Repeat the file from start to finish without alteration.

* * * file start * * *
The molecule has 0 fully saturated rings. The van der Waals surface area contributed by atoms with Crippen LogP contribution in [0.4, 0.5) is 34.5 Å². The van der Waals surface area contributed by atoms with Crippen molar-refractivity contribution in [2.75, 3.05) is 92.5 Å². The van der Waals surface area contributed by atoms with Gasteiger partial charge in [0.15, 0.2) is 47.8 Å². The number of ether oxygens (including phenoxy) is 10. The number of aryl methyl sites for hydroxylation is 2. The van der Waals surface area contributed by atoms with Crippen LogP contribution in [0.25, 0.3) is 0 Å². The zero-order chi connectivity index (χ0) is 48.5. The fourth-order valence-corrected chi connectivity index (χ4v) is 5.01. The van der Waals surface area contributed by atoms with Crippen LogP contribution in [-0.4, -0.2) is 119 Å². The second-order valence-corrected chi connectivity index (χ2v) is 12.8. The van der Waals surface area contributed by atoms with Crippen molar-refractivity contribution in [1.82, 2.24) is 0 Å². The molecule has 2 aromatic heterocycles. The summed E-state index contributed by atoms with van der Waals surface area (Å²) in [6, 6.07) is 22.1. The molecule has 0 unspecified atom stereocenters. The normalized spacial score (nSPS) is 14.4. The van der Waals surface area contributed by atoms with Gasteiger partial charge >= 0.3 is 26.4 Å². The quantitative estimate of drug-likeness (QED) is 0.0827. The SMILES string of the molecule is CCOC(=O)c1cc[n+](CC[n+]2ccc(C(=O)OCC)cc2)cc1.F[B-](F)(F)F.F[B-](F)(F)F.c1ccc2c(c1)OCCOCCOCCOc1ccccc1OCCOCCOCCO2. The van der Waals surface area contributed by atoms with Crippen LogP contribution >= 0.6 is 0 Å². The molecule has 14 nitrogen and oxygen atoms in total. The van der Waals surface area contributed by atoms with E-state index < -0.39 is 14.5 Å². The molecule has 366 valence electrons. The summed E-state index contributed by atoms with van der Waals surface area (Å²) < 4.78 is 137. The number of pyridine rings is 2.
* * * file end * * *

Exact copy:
The molecule has 0 fully saturated rings. The van der Waals surface area contributed by atoms with Crippen LogP contribution in [0.4, 0.5) is 34.5 Å². The van der Waals surface area contributed by atoms with Crippen molar-refractivity contribution in [2.75, 3.05) is 92.5 Å². The van der Waals surface area contributed by atoms with Gasteiger partial charge in [0.15, 0.2) is 47.8 Å². The number of ether oxygens (including phenoxy) is 10. The number of aryl methyl sites for hydroxylation is 2. The van der Waals surface area contributed by atoms with Crippen LogP contribution in [0.25, 0.3) is 0 Å². The zero-order chi connectivity index (χ0) is 48.5. The fourth-order valence-corrected chi connectivity index (χ4v) is 5.01. The van der Waals surface area contributed by atoms with Crippen LogP contribution in [-0.4, -0.2) is 119 Å². The second-order valence-corrected chi connectivity index (χ2v) is 12.8. The van der Waals surface area contributed by atoms with Crippen molar-refractivity contribution in [1.82, 2.24) is 0 Å². The molecule has 2 aromatic heterocycles. The summed E-state index contributed by atoms with van der Waals surface area (Å²) in [6, 6.07) is 22.1. The molecule has 0 unspecified atom stereocenters. The normalized spacial score (nSPS) is 14.4. The van der Waals surface area contributed by atoms with Gasteiger partial charge >= 0.3 is 26.4 Å². The quantitative estimate of drug-likeness (QED) is 0.0827. The SMILES string of the molecule is CCOC(=O)c1cc[n+](CC[n+]2ccc(C(=O)OCC)cc2)cc1.F[B-](F)(F)F.F[B-](F)(F)F.c1ccc2c(c1)OCCOCCOCCOc1ccccc1OCCOCCOCCO2. The van der Waals surface area contributed by atoms with Crippen LogP contribution >= 0.6 is 0 Å². The molecule has 14 nitrogen and oxygen atoms in total. The van der Waals surface area contributed by atoms with E-state index < -0.39 is 14.5 Å². The molecule has 366 valence electrons. The summed E-state index contributed by atoms with van der Waals surface area (Å²) < 4.78 is 137. The number of pyridine rings is 2.